Nobody can really explain their origin, but it looks as if Japan's seven lucky gods have been given permanent residence upon these shores.
Art historian Patricia Graham says in her book Faith and Power in Japanese Buddhist Art:
Twentieth-century sources credit the priest Tenkai, Ieyasu’s advisor, with concocting the grouping for the edification of the third shogun, Tokugawa Iemitsu. These sources explain that Tenkai identified the individual gods with seven virtues (longevity, fortune, popularity, candor, amiability, dignity, magnanimity) that kings impart to their subjects if they follow the teachings of the Sutra of the Benevolent Kings (Ninnō-kyō). However, Tenkai’s known writings and Rinnōji records [where Tenkai was active] make no mention of the Seven Gods.
Other scholars suggest that the numerical grouping of seven auspicious deities may have been conceived earlier, during the late Muromachi period, as an adaptation of a Chinese literati painting theme showing an assembly of seven virtuous and illustrious recluses known as the Seven Sages of the Bamboo Grove. By Tenkai's day, most of the deities in the group had become associated with specific virtues, but representations of them together probably did not take place until well after his death in 1643.
Nowadays you see the gods everywhere in Japan, and so-called seven lucky gods pilgrimages (shichifukujin meguri) are popular especially during New Year. Japan's fortuitous collection is based on Chinese deities, with the exception of Ebisu, who's homegrown:
Fukurokuju, god of happiness, wealth and longevity
Jurōjin, god of longevity
Daikokuten, god of wealth, commerce and trade
Benzaiten, goddess of knowledge, music, literature and beauty
Hotei, the jolly god of happiness and good health
Bishamonten, god of warriors
Ebisu, god of fishermen and merchants
My favourite has always been Hotei (布袋), god of magnanimity, happiness and contentment; guardian of children; and patron of bartenders. Is that a great job description or what? He's based on a semi-legendary itinerant Chinese monk called Budai, who lived in China during the Later Liang Dynasty (907–923) and was renowned for his good nature.
|Hotei statue in front of a restaurant in Bunkyō-ku|
He's always portrayed with a conspicuous potbelly, a round face and a huge smile. It's believed that rubbing his generous tummy will bring good luck.
He carries a cloth bag (his name 布袋 literally means nunobukuro or cloth bag) that never empties and contains all the supplies necessary for himself as well as his followers. He also holds a Chinese fan called an ōgi (扇). Apparently, centuries ago, aristocracy used this kind of fan to indicate to vassals that their requests would be granted.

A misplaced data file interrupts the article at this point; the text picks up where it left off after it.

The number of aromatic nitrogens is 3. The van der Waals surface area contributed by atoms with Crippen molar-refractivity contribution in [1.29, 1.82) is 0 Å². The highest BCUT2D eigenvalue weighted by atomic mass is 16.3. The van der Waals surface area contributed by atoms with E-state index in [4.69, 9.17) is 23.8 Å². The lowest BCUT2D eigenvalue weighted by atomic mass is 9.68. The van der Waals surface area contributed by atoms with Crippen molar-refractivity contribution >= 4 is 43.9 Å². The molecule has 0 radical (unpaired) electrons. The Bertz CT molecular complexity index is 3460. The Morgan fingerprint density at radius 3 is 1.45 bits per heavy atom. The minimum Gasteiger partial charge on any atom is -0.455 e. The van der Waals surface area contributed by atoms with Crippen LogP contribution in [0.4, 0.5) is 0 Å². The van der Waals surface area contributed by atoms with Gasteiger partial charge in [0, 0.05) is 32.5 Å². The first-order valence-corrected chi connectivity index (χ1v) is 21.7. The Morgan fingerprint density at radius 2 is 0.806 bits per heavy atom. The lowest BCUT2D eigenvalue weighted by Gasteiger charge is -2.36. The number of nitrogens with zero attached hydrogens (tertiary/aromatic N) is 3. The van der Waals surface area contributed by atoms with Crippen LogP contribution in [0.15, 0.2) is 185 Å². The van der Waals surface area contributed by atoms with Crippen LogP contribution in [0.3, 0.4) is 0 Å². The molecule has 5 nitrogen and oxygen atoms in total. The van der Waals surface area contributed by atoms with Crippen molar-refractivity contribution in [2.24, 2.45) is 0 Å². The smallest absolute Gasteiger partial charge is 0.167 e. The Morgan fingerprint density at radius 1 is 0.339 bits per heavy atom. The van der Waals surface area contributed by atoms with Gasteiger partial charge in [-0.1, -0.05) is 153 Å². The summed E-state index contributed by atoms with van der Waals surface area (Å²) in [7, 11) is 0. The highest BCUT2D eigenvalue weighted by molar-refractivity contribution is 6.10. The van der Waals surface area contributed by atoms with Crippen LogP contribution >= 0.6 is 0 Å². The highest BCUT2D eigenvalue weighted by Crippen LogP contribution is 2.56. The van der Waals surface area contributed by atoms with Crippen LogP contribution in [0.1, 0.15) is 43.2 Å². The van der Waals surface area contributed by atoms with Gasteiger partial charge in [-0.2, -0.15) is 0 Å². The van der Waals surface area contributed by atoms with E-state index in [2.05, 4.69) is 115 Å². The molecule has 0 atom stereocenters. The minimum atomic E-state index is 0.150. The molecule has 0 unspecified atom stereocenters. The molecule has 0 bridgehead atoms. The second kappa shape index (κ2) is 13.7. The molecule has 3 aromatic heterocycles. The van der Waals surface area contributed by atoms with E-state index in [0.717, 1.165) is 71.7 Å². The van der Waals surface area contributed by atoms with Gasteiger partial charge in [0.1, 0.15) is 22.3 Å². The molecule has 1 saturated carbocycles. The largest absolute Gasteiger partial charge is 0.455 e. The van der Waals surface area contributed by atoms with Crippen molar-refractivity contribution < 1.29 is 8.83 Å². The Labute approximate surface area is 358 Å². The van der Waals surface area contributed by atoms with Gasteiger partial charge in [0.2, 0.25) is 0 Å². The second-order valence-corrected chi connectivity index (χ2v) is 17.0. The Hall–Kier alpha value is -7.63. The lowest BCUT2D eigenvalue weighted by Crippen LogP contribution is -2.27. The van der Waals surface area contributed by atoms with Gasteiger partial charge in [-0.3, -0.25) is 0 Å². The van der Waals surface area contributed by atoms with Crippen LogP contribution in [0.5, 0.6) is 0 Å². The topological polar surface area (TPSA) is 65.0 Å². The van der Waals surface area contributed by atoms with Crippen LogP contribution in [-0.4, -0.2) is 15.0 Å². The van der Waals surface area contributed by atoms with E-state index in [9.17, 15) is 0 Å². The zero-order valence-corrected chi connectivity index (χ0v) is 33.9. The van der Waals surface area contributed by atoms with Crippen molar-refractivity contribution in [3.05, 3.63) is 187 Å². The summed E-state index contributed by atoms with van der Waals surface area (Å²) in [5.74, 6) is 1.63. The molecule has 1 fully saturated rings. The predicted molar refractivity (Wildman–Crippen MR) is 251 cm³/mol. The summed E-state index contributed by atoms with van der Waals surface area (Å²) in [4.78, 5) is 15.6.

|Hotei and his bag that never empties. You often see mice with Hotei.|
Mice = plenty of rice in the storeroom = contentment.
I have hundreds of photos of Hotei – not quite as many as my Sky Tree photos, but almost. I'll highlight four Hotei temples in or near Tokyo:
Jyōshin-ji (浄心寺) in Mukōgaoka, Bunkyō-ku, is characterized by a brightly painted Hotei that grins cheerfully next to Hongō-dori. The temple itself has a beautiful graveyard under cherry trees; it's on my list of cherry blossom spots for next year.
|The painted Hotei statue in front of Jyōshin-ji|
|Jyōshin-ji has beautiful cherry trees.|
|Dragon on Jyōshin-ji's incense burner|
Hashiba Fudōson (橋場不動尊) is a small temple in Taitō that's dedicated to the fierce wisdom king Fudō Myōō, but it also enshrines Hotei. I visited it as part of the Asakusa seven lucky gods pilgrimage earlier this year, and it was fitting that Hashiba was the only temple that offered pilgrims free sake. Remember Hotei's job description?
|Ema at Hashiba Fudōson|
Ryōkan-ji Hoteison (良観寺布袋尊) in Shibamata is a temple that's worth a visit – not only for the seven lucky gods, but also for the rows of Jizō statues as well as the beautiful higanbana in its graveyard in early autumn. Shibamata is more famous for an old temple called Shibamata Taishakuten (柴又帝釈天), but you might as well pop into Ryōkan-ji, too. The two temples aren't far apart.
|Hotei statue at Ryōkan-ji|
|The very definition of generous ...|
|The seven lucky gods at Ryōkan-ji|
|Close-up of Hotei|
|Jizō statutes at Ryōkan-ji|
|Higanbana in Ryōkan-ji's graveyard|
Kinpōzan Jōchi-ji (金宝山浄智寺) in Kita-Kamakura has a Hotei statue that stands in his own cave. I wrote about this temple in detail in this post.
|The entrance to Jōchi-ji|
|Rubbing Hotei's belly for good luck|
|I wish I knew what he was pointing at. The road to happiness?|
|Visitors also rub his finger and ears for good luck,|